Mrinalini Darswal: Lessons in Inclusive Leadership: Collaboration in the decision process is as vital as the outcome

Mrinalini DarswalAfter two score years of dancing on the floor of public policy as an Indian public servant, I got an opportunity to be on the balcony to reflect on the arc of my leadership journey as a consultant to the India Research Center of Harvard for my summer immersion. I was part of a team working on the design of a curriculum on strategic communications for India’s decision-makers – the officers of the Indian Administrative Service (IAS).

To customize the curriculum to the needs of Indian decision-makers, I conducted interviews with IAS officers and found myself interacting with former colleagues as an outsider! The interaction made me reminisce about my time in the IAS, when the ideas about leadership and public service were taking root inside me.

During one of my initial postings as a Sub-Divisional Magistrate (SDM) in one of the remotest districts of India, a local NGO had requested me to help guide a group of executives from first-world philanthropy. Their money was routed to help indigenous tribes, the predominant community in the area. As the IAS officer in charge of the division, I translated, facilitated, and regulated the interaction, besides lending an iota of administrative formality and gravitas to the occasion.

The British Indian Civil service, the predecessor of the local IAS, bequeathed a modicum of “the white man’s burden” – i.e., the idea that the white race was morally obligated to civilize the non-white races on Indian bureaucracy, mixed with the administrative structure and jurisprudence. Also consigned was the colonial health system, perfected to ensure a constant supply of healthy labor. After decades of decolonization, that legacy still endures. I reflected that the established patterns, leadership styles, governance and policy paradigms, and helicoptered delivery, instead of carrying our nation on an assured path of development, perpetuated vicious traps where poverty begot more deprivation, and politico-economic structures condemned millions to struggle for bare sustenance.

The NGO had arranged for us to sit on the ground on a clean carpet with the villagers. However, the prospect made our guests visibly twitchy, prompting us to hurriedly put out rickety chairs borrowed from neighboring huts. Feeling the onus of making both groups comfortable, I, the liaison, stood on the side as the dynamic between the groups, as disparate as chalk and cheese, unfolded before me.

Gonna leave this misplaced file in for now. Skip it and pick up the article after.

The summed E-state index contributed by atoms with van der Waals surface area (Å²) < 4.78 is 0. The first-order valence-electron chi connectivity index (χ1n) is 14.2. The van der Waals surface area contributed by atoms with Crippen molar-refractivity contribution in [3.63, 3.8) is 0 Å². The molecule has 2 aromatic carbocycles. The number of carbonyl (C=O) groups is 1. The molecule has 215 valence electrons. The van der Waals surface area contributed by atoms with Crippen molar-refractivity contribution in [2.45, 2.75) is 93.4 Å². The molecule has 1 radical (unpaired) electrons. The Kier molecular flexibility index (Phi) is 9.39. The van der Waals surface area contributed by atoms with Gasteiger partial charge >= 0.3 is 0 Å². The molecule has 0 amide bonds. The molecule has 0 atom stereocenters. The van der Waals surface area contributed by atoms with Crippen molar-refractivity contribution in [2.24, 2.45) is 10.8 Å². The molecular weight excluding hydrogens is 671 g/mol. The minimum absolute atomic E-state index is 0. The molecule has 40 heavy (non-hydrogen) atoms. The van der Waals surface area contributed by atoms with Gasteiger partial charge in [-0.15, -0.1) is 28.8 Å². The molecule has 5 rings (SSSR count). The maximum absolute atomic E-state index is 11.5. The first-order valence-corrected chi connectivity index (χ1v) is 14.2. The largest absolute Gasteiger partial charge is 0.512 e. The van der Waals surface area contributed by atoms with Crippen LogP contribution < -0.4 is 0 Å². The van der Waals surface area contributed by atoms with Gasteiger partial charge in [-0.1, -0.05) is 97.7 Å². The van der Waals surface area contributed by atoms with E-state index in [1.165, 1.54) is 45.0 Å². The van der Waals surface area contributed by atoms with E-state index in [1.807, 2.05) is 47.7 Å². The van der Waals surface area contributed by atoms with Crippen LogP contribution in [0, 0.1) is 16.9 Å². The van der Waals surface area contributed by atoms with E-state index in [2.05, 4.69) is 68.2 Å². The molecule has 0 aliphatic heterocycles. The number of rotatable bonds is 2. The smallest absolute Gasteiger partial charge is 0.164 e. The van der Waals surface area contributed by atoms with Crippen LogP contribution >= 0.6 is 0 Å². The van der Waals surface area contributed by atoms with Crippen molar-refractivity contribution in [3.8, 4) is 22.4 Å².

A field-level bureaucrat is a bridge between those who decide what development projects to pursue and those who benefit from it. Unfortunately, we do not perform well when it comes to spanning the communication gap between stakeholders. A go-between always leads to a splurge of intermediaries seeking rent from the development funds, generating a toxic cycle of corruption and patronage.

As our guests sat and spoke with the locals, I could not help mulling the infinite distance between the benefactor and the benefited, the leader and the led – curated by years of subjugation, neglect, and iniquitous distribution – though the physical distance between them was just a few feet. Even now, the locals had to look up to an outsider, even if symbolically.

I realized we must make space for the voices of the communities purportedly benefiting from such decision-making in the strategic war rooms, where their lives and livelihoods are only vaguely understood, passionately debated, and unilaterally settled. When the decision-makers celebrate a finalized plan, there is seldom a hand that belongs to the people—who, by assumption, profit from these efforts—available to pat their backs in appreciation.

Interviewing IAS officers for my summer immersion, I realized my experience was neither unique nor infrequent. Most Indian civil servants would gain from training on how to use strategic communications, which is the purposeful use of various evidence-based communication strategies to facilitate the implementation of public programs and generate public support for policy and its implementation in their work.

The interviews were a great reminder lesson in inclusivity. Back home, it would be acceptable to devise the course sitting in an office and deliver the final product in the classroom. But during immersion, when we spoke of involvement, we deployed it at every step. We incorporated the feedback to improve the content and pedagogy. I wondered what if the same process were to underlie the design of every public policy in India – inclusion and course correction on the advice of those affected? The IAS, considered the most potent type of bureaucrat in India, would finally rid itself of the sensibility of a British designed system that incentivizes the arms-length leadership and duly regard the dreams and aspirations of an emergent India in their policies and programs.

After 75 years of independence, the bureaucracy is dealing with a new, educated, and aspirational India that clamors for a role in hewing the development path. We need diverse, inclusive, collaborative, sensitive, courageous, risk-taking, and visionary leadership. As more complex, globally interrelated problems emerge, the linear, tried and tested solutions to existing issues tend to fall short of the expectations. These problems need inclusive inputs from the millions of stakeholders, the citizenry of India, for whose benefit all policies and programs exist. Alas, the change in leadership qualities, like everything else in bureaucracy, has been slow and has stayed out of step with the needs of the people.

Mrinalini Darswal, DrPH ’23, spent 20+ years serving her country as an Indian Administrative Services Officer and had the opportunity to work on the curriculum design on strategic communications for IAS officers in India with the India Research Center of Harvard for her summer field immersion.